After spending much of the final weekend in June poring over worrisome news from Greece, money manager Raman Srivastava set his alarm for 2 a.m. on Monday and quickly left for the office. Srivastava, head of global fixed income at Standish Mellon Asset Management in Boston, downed four cups of coffee and ate doughnut holes at his desk as he waited for London’s stock and bond markets to open at 3 a.m. Already, the euro was falling, and Asian stock markets had plunged. Investors were reacting to Prime Minister Alexis Tsipras’s surprise decision to hold a referendum on austerity measures Greece would need to adopt to get a financial lifeline. While it’s true that investors have been pondering the consequences of a Greek meltdown for the better part of four years, says Srivastava, “you never know how things are going to play out.”
For months, concern had been spreading on Wall Street and in Washington that the bond market might not be able to handle a massive selloff—that if too many investors decided to sell at the same time, there wouldn’t be enough buyers, and bond prices would plunge, or the markets would freeze, as they did during the 2008 credit crunch. On Monday, June 29, it seemed as if that moment might be at hand. Not only was Greece on the verge of default, Puerto Rico warned on Sunday that it couldn’t pay its $72 billion in debt.
The market wobbled a bit that morning. Greek bond prices plummeted, and investors flocked to U.S. Treasuries, a favorite haven in times of crisis. At the end of the day, though, the market passed its stress test. There was no mass selling. The $15.7 billion of dollar-denominated corporate bonds that exchanged hands was the lowest in more than a month, according to the Trade Reporting and Compliance Engine, the Financial Industry Regulatory Authority’s bond-price reporting system. “It was business as usual and wasn’t as violent or panicky” as some feared, says Henry Peabody, a bond manager at Eaton Vance.
Any sense of relief was temporary. “I wouldn’t look at yesterday as any indication that markets are perfectly situated to absorb risk,” Jim Caron, a money manager at Morgan Stanley Investment Management, said on the Tuesday after the eventful weekend. As he and other traders and investors see it, the real test will come when the Federal Reserve starts raising interest rates for the first time in almost a decade, eroding the value of existing bonds.
With the Fed expected to act later this year or early in 2016, Finra has begun meeting with some of the market’s biggest participants to discuss how they can make sure that, when sentiment sours, there’s enough “liquidity”—or trading activity in the market—to make it easy to buy and sell bonds without knocking prices down sharply. The U.S. Securities and Exchange Commission is drafting rules for mutual funds to ensure they have plans in place to meet investor demands for cash.
Bond traders are already focusing on liquidity. Spain, for instance, must pay more than Italy to borrow money for 30 years, even though Spain is considered safer by credit raters. Why? The Italian bond market is twice as big as the Spanish one, and therefore more liquid. The same thing is happening in other places around the world. Bonds in smaller, less-active markets such as Finland, Singapore, and Canada are starting to fall out of favor. “Liquidity is our No. 1 criteria in country selection,” says Olivier de Larouzière, the head of European interest rates at Natixis Asset Management in Paris.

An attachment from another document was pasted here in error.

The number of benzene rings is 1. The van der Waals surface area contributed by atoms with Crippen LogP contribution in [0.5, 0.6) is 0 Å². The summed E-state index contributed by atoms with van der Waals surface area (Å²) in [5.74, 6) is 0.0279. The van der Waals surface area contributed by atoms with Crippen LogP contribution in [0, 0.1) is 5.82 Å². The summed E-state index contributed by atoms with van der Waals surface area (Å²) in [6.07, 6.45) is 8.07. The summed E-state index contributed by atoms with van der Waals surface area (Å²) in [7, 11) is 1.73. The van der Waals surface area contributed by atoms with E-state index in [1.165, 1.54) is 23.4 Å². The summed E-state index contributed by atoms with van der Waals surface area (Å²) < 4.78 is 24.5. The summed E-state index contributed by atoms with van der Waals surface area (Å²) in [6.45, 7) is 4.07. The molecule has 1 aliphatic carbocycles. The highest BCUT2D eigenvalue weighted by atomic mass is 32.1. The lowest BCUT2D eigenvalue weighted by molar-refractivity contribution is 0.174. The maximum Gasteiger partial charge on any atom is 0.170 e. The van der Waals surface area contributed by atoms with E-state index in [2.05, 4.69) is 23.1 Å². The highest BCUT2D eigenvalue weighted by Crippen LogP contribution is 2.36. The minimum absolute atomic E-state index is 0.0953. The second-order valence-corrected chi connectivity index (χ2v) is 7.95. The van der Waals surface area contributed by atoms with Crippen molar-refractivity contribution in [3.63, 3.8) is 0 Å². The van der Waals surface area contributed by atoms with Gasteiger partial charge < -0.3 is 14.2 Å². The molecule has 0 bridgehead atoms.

Liquidity is a worry in bigger markets, too. The U.S. corporate bond market has ballooned by $3.7 trillion during the past decade, with almost all of that growth concentrated in the hands of mutual funds, foreign investors, and insurance companies, according to Citigroup. Globally, the 20 biggest money managers hold 40 percent of all bonds, Bank for International Settlements (BIS) data show. At the same time, Wall Street banks, which traditionally acted as middlemen and helped cushion large moves in the market by buying bonds when a lot of investors wanted to sell, have retreated from that role because of postcrisis regulations aimed at making the banks less risky.
The concentration in the bond market could be a problem because it means fewer big participants are available to sustain trading in tough times. “The growing size of the asset management industry may have increased the risk of liquidity illusion,” BIS economists wrote in a June report. “Market liquidity seems to be ample in normal times but vanishes quickly during market stress.”
Aberdeen Asset Management has arranged about $500 million in credit lines to fund redemptions in the event of a bond market selloff, according to Chief Executive Officer Martin Gilbert. “It will get ugly” if either Greece exits the euro or the Fed starts raising interest rates, he says. Since the start of 2013, BlackRock, the world’s largest money manager, has more than quadrupled the amount its mutual funds can collectively borrow to meet withdrawals.
Along with arranging credit lines, fixed-income managers have been loading up on cash and securities they can sell easily, such as Treasuries and bank bonds—which are by far the most heavily traded securities in the U.S. corporate debt market. “No matter what I think of Treasuries, I have one big reason to own Treasuries: They’re liquid,” says Pascal Blanqué, global chief investment officer at money manager Amundi. So in a market panic, Treasuries, the safest securities, could also be the ones money managers dump if investors want their money back. “If you see yields going higher and that triggers redemptions in fixed-income funds, what do you sell to raise cash?” asks Michael Lorizio, a senior bond trader at Manulife Asset Management. “You sell what you can sell, Treasuries.”
—With Cordell Eddings and Lucy Meakin
The bottom line: Regulators and money managers are trying to ensure the bond market functions when the Fed starts raising rates.